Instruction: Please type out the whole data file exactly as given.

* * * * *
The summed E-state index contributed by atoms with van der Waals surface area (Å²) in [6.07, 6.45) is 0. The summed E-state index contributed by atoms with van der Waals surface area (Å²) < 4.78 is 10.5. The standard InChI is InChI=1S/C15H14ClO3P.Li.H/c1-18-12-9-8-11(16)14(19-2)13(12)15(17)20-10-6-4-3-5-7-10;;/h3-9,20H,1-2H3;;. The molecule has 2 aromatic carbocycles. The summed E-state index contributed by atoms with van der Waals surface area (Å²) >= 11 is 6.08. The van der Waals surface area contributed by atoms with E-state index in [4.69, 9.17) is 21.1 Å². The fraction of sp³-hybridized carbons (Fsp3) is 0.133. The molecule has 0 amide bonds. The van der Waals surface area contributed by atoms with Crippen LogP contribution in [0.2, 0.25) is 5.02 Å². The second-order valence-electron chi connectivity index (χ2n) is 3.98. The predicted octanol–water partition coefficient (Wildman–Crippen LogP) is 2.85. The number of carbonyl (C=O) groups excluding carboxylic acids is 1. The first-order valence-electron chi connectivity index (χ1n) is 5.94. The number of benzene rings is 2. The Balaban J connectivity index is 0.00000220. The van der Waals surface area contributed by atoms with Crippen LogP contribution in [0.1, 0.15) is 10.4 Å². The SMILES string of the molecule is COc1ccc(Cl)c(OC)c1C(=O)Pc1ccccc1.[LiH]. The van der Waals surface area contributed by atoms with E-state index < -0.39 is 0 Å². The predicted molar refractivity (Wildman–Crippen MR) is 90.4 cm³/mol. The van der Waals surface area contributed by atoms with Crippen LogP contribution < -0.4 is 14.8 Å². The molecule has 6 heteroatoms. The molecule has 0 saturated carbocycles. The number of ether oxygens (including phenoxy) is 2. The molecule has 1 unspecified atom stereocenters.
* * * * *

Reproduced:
The summed E-state index contributed by atoms with van der Waals surface area (Å²) in [6.07, 6.45) is 0. The summed E-state index contributed by atoms with van der Waals surface area (Å²) < 4.78 is 10.5. The standard InChI is InChI=1S/C15H14ClO3P.Li.H/c1-18-12-9-8-11(16)14(19-2)13(12)15(17)20-10-6-4-3-5-7-10;;/h3-9,20H,1-2H3;;. The molecule has 2 aromatic carbocycles. The summed E-state index contributed by atoms with van der Waals surface area (Å²) >= 11 is 6.08. The van der Waals surface area contributed by atoms with E-state index in [4.69, 9.17) is 21.1 Å². The fraction of sp³-hybridized carbons (Fsp3) is 0.133. The molecule has 0 amide bonds. The van der Waals surface area contributed by atoms with Crippen LogP contribution in [0.2, 0.25) is 5.02 Å². The second-order valence-electron chi connectivity index (χ2n) is 3.98. The predicted octanol–water partition coefficient (Wildman–Crippen LogP) is 2.85. The number of carbonyl (C=O) groups excluding carboxylic acids is 1. The first-order valence-electron chi connectivity index (χ1n) is 5.94. The number of benzene rings is 2. The Balaban J connectivity index is 0.00000220. The van der Waals surface area contributed by atoms with Crippen LogP contribution in [0.1, 0.15) is 10.4 Å². The SMILES string of the molecule is COc1ccc(Cl)c(OC)c1C(=O)Pc1ccccc1.[LiH]. The van der Waals surface area contributed by atoms with E-state index < -0.39 is 0 Å². The predicted molar refractivity (Wildman–Crippen MR) is 90.4 cm³/mol. The van der Waals surface area contributed by atoms with Crippen LogP contribution < -0.4 is 14.8 Å². The molecule has 6 heteroatoms. The molecule has 0 saturated carbocycles. The number of ether oxygens (including phenoxy) is 2. The molecule has 1 unspecified atom stereocenters.